We were very happy to have Emre Arolat as our first keynote speaker in the 1st Vardya roundtable. From his aspiration to become a car racer, to his collaboration with his parents and until his latest professional attempts to expand his architecture practice internationally, Arolat gave us an overview of his personal and professional development, with a focus on his understanding of context and specificity in architecture. Starting with a brief criticism on the capitalist context shaping the urban landscape of Turkey, he then juxtaposed his personal approach through two of his works: Sancaklar Mosque and Nora Mosque and Community Center Ajman. Pointing to his interest in atmospheric architecture, he presented these works as reinterpretations of the mosque structure. By understanding its fundamentals, he redefined the mosque in its contemporary form as a place of gathering and contemplation.
In the second roundtable of the 1st Vardiya, Pelin Tan attempted to answer some of the main questions posed by the Vardiya Project – “Why does the biennial exist? What does the biennial do? For whom does the biennial exist?” – based on her professional experiences on the realm of biennials.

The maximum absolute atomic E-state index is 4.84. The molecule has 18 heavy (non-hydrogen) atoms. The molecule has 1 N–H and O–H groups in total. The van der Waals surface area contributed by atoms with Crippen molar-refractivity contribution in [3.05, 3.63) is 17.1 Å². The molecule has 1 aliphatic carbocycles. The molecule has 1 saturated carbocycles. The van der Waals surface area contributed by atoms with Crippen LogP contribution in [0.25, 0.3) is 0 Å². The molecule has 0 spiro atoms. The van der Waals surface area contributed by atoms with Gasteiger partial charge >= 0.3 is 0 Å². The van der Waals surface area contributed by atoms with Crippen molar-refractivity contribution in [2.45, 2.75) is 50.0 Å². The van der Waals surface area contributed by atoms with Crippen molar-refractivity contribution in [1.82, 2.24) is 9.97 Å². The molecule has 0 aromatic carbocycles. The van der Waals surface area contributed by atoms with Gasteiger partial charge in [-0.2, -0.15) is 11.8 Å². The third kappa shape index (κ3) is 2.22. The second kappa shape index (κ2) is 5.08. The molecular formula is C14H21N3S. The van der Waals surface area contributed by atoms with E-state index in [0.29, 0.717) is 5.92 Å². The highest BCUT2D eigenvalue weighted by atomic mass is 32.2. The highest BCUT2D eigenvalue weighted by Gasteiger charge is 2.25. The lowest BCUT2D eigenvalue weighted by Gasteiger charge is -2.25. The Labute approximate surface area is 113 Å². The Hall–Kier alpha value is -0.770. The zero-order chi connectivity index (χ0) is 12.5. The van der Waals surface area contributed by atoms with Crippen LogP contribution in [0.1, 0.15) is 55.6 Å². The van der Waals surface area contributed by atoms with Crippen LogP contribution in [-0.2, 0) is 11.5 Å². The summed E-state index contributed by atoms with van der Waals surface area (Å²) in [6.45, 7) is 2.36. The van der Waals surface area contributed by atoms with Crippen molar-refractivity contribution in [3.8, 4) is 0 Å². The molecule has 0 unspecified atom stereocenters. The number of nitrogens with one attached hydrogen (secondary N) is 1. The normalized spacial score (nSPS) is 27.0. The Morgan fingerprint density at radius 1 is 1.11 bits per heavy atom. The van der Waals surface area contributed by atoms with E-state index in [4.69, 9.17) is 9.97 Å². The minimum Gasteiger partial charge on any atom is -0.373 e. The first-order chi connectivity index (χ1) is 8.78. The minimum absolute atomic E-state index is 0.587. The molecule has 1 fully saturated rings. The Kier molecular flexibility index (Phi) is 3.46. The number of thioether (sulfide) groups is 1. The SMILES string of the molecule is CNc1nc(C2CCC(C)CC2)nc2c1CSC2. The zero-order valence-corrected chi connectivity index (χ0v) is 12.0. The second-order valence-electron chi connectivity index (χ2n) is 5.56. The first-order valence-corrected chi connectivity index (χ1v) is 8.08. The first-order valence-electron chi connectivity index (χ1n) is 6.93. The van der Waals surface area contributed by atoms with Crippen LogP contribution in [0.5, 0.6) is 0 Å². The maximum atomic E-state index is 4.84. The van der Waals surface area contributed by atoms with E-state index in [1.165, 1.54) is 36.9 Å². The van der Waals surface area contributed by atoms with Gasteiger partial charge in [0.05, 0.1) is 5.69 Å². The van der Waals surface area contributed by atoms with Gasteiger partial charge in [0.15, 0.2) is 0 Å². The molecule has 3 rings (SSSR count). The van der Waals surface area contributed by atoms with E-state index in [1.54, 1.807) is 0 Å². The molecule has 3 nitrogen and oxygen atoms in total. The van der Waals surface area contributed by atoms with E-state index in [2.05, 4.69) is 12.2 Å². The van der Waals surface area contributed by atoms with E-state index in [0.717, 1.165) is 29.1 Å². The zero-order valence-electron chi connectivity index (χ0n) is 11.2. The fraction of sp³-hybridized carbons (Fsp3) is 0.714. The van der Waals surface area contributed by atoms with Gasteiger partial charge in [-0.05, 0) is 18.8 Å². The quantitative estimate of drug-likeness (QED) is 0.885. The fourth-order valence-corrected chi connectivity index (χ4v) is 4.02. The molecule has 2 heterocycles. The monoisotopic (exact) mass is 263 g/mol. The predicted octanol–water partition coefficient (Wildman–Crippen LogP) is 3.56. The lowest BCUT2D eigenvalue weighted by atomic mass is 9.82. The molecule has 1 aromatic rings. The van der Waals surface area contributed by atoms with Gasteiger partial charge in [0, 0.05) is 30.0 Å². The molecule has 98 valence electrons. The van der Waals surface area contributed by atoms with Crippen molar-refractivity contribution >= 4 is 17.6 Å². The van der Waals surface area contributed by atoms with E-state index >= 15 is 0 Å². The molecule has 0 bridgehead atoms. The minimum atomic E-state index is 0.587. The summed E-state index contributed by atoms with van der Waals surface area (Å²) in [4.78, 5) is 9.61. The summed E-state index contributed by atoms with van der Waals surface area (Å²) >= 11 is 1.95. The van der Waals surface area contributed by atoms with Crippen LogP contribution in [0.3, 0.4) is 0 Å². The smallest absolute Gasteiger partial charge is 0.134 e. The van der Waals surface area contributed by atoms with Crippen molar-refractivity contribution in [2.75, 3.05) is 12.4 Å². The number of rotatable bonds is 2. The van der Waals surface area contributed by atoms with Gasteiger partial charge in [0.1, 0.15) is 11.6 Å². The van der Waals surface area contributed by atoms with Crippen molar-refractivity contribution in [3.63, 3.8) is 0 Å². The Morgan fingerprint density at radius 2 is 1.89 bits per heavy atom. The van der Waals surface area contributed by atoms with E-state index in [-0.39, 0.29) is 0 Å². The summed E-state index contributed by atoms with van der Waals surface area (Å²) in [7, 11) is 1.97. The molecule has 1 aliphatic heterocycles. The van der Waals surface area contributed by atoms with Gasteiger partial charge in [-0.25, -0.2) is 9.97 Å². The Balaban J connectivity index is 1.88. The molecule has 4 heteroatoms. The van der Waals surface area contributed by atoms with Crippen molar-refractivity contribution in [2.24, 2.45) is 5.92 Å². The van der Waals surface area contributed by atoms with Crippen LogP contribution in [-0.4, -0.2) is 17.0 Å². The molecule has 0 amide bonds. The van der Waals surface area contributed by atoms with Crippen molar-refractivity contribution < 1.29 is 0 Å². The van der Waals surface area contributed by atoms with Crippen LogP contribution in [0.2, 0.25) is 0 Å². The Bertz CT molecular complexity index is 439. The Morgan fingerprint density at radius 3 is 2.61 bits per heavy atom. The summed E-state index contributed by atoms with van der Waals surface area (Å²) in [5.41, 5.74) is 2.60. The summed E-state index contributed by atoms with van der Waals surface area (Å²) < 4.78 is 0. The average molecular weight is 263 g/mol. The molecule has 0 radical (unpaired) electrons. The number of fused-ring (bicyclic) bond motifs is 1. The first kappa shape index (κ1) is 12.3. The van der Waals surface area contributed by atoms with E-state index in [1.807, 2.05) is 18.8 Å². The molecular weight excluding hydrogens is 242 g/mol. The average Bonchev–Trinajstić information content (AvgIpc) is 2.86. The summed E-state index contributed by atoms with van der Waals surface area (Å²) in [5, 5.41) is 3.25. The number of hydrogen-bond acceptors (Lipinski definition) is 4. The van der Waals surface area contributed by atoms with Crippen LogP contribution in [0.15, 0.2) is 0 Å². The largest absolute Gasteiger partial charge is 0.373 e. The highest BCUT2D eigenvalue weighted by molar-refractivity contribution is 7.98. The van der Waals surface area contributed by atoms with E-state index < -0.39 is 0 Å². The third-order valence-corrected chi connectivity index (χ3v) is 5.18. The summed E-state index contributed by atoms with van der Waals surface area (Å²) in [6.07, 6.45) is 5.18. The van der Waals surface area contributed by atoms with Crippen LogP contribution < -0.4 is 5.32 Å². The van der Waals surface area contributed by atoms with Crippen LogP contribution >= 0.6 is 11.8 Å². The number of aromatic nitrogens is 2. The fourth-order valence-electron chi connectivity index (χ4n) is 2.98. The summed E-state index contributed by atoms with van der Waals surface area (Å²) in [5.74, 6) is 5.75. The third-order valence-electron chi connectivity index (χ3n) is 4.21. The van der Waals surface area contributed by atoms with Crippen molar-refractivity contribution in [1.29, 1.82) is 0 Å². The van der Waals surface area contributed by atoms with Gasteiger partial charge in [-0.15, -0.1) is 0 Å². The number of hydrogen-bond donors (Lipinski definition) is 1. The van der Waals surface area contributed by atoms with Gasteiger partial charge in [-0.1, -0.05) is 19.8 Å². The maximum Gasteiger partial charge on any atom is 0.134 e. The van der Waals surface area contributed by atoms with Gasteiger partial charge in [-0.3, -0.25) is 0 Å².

Strolling along her varied participations in biennales all over the world, from Venice to Oslo, to Lisbon and even Shenzhen, Pelin explained that the important thing is to turn the exhibition space into a “place for thinking and experiencing collectively”. According to Pelin, biennials are places that give the opportunity to experience “crazy things” for both audiences and curators, something that wouldn’t be possıble in the real world.